Arcade Fire Exploited Haiti, and Almost No One Noticed














Months before Arcade Fire’s new album came out, I learned of its existence when social media pointed me to a website with some chalked, black and white patterns spelling out “Reflektor.” The designs seemed strange and foreign, and I was intrigued about what the music might sound like—not because I knew what the accompanying imagery meant, but precisely because I didn’t.


This, of course, was the intended effect. It turns out those designs were inspired by Haitian veve graffiti, used in syncretistic Vodoun practices to summon the Loa (angels or spirits, messengers to the deity). But presented out of context, to the typically unknowing fan like me, they connoted something else: mystery, exoticness, esotericism.


Reflektor itself—now released and at the top of the charts—and the rest of its marketing campaign went all-in on the Haitian tropes. During some promotional concerts the band donned Kanaval masks, coopting a symbol that holds multifaceted, complex meaning for Haitians during Carnival but that was reduced to flat shorthand for “party!” during a raucous SNL appearance. The music evokes similar stereotypes. In the song “Flashbulb Eyes,” glimmering marimbas will, for many listeners, conjure a specific idealization of the Caribbean (where Haiti is located), while singer Win Butler wails about cameras stealing souls. The band’s music used to feel interesting by virtue of its heart-on-sleeve confrontation with mortality; now, it borrows its edginess by leaning on preconceptions about a foreign region.


So with Reflektor, Arcade Fire has employed an old trick. Use seemingly “exotic” cultural elements, regardless of their original context, to grab attention; profit. It’s a model Urban Outfitters, for example, has gotten in trouble for. Many iconic white musicians, from the Beatles to Madonna, from Elvis to Eminem, have done the same, to varying levels of controversy: Most everyone agrees cultural mixing can lead to innovative art, but there are sensitive and insensitive ways to do it, ways that perpetuate inequality and ways that work against it.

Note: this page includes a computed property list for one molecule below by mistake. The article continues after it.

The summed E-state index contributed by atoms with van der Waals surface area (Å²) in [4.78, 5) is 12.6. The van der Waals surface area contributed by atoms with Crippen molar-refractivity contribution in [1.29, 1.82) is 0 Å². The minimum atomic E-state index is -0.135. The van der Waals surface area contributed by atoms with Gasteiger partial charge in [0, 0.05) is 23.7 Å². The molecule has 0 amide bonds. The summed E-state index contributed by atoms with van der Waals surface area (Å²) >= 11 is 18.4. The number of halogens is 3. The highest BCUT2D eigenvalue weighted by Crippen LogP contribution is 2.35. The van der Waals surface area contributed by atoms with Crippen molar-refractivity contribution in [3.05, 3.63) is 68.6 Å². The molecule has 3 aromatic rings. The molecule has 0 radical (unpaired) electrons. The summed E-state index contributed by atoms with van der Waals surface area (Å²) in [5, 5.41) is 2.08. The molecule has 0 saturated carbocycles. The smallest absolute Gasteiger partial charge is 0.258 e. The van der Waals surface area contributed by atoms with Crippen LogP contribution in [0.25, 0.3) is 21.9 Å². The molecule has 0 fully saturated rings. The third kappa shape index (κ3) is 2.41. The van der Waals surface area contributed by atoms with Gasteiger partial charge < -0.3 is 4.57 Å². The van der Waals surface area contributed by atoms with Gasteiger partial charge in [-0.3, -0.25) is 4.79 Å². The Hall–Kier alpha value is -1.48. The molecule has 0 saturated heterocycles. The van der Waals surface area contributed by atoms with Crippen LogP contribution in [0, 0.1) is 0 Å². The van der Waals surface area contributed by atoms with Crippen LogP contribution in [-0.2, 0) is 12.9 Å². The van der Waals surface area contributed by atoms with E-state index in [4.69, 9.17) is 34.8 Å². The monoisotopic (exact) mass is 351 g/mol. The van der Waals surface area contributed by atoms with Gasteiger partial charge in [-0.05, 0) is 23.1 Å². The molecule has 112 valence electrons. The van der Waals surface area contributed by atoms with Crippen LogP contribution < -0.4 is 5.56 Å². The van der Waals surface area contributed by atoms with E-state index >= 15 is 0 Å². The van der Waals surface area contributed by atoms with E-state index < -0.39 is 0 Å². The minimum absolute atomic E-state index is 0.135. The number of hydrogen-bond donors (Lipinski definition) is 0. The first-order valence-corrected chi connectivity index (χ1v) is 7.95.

At Chart Attack, native Bahamian writer Jordan Darville makes a convincing case that Reflektor’s marketing fell on the side of “insensitive”:


    Discussing the album with Zane Lowe, Win Butler described the new sound as “a mashup of Studio 54 and Haitian voodoo music.” It was the beginning of Arcade Fire’s campaign focus: using appropriated visuals to contrast their maroon beginnings as loudly as possible. This method of marketing does nothing to combat – and in all likelihood reinforces – this overarching perspective of Caribbean islands being resources for awakening of white souls.


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SAVE THE DATE: 12/12/13



Jaffa Films in association with Haitian Women for Haitian Refugees will host “Bon Bagay: Haitian Art Auction & Charity Event” to help empower the lives of women and young girls of gender based violence in Haiti & the Dominican Republic, an evening of art, music, food, guest speakers and film to support aid organizations in Haiti and the Dominican Republic in the fight of civil rights and citizenship for hundreds of thousands Dominican-born children of Haitian immigrants




Take home a masterpiece for the holidays and make a difference in the life of a Haitian – 100% of all art sales go to charity. 





















This past Labor Day, Monday, Jaffa Films Creative Director and roving photographer, Andrea Cauthen, captured these sights during the forty-sixth annual West Indian Day Parade in Brooklyn. The city’s largest parade drew thousands of revelers, many wearing colorful costumes, and waving flags to celebrate their Caribbean heritage.

Haiti was representing!!

AFP Haiti photographer Thony Belizaire dead at 54